WILSON WANTS SMALLER 3RD-GRADE CLASSES.
Having given up hope that he can get an across-the-board personal income tax cut, Gov. Pete Wilson on Monday proposed a new round of funding increases for schools.
Wilson said he wants to take the money that would have been spent on a 15 percent personal income tax reduction and channel part of it into reducing class size for third-graders.
Press secretary Sean Walsh said the governor's new plan would amount to $218 million for third-grade classrooms.
Wilson said he has realized that he cannot get the income tax reduction because of strong opposition in the Democrat-controlled Senate.
``The Democrats are dead-set opposed to giving any kind of personal income tax relief,'' Wilson said in an interview with a Bay Area radio station. ``That being the case, then I will insist that the money that is going to be spent be spent to lower class size in grade three.''
At the same time, Wilson has hardened his line on business tax relief. Last week, Wilson was willing to reduce his 15 percent across-the-board tax cut for corporations down to 12 percent phased in over three years.
Now, however, he wants the full 15 percent this year - an estimated $340 million tax break for businesses.
``If we don't lower the bank and corporation tax a full 15 percent in one year, then we are not going to be significantly competing,'' Wilson said. ``And we're going to see jobs leave once again, and when jobs leave, revenues go down and there's less to spend for education and for everything else.''
Wilson aides signaled last week that the governor had given up on his chances to succeed with a personal income tax reduction. Over dinner Wednesday, Wilson told Sen. Bill Lockyer, D-Hayward, that he was dropping the plan after Lockyer told him that not one of the 22 Democrats in the 40-member Senate would support it.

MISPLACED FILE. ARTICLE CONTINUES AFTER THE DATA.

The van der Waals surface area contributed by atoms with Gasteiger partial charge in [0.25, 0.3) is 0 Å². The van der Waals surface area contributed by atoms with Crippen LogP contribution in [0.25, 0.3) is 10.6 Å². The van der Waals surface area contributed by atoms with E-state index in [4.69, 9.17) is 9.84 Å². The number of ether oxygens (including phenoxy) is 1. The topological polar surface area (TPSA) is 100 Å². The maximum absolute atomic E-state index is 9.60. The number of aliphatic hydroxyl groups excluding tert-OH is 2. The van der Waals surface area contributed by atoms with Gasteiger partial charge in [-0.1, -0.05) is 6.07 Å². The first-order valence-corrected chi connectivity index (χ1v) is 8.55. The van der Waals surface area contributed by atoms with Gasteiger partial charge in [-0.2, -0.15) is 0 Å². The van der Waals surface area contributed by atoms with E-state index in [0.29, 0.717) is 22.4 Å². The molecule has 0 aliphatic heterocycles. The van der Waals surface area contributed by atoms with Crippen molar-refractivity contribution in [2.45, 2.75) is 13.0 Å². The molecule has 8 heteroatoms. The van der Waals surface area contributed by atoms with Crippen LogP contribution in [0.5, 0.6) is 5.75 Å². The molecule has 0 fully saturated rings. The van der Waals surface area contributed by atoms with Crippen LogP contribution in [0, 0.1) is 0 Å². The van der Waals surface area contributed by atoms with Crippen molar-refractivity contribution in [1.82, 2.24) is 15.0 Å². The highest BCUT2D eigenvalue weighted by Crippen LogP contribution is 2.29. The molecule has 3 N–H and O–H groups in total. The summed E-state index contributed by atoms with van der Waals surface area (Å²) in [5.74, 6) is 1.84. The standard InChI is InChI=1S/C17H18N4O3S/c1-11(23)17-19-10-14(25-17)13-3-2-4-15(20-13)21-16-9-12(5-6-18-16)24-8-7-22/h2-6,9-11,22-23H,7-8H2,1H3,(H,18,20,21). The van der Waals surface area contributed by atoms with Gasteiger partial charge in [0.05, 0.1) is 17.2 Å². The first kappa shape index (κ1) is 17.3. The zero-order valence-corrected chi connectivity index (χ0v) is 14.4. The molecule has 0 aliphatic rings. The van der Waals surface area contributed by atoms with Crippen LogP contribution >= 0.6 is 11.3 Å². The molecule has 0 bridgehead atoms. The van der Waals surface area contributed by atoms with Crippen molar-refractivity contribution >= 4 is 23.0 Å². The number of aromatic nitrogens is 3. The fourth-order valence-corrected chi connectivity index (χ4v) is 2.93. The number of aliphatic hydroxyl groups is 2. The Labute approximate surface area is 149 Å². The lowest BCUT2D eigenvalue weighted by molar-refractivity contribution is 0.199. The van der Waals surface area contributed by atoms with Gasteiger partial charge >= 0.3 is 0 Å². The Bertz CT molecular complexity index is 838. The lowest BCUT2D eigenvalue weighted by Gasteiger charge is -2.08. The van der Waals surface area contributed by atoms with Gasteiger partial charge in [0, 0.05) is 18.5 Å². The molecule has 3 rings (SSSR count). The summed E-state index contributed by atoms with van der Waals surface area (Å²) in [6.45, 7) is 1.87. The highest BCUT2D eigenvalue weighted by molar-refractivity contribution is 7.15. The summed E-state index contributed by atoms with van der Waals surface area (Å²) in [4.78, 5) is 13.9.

Wilson declined to say last week that he was giving up. But aides said he already had.
The change marks a turn in the negotiations over the budget, which is supposed to take effect Monday.
Wilson appears to be trying to appease Democrats who are worried that tax cuts will reduce spending on schools.
At the same time, he is playing hardball on the issue of corporate tax relief. Democrats have said they are willing to give businesses some tax cuts because the state's corporate tax rates are among the highest in the nation.
But Democrats have the same concerns about giving up too much tax relief to businesses. For every $1 reduced in revenue, schools lose about 60 cents in funding.
The governor already has proposed spending $460 million for programs to lower class size in grades K-2 in his proposed 1996-97 fiscal year budget. The latest proposal would extend the plan to the third grade by lowering class size from an average of 30 pupils per class to 20 per class.
The personal income tax cut would have saved $79 for a family of four earning $40,000 and $436 for a family of four earning $100,000 a year.
It is the second year in a row that Wilson's plan to cut personal income taxes has been scuttled because of lack of support in the Senate.
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|Publication:||Daily News (Los Angeles, CA)|
|Article Type:||Statistical Data Included|
|Date:||Jun 25, 1996|
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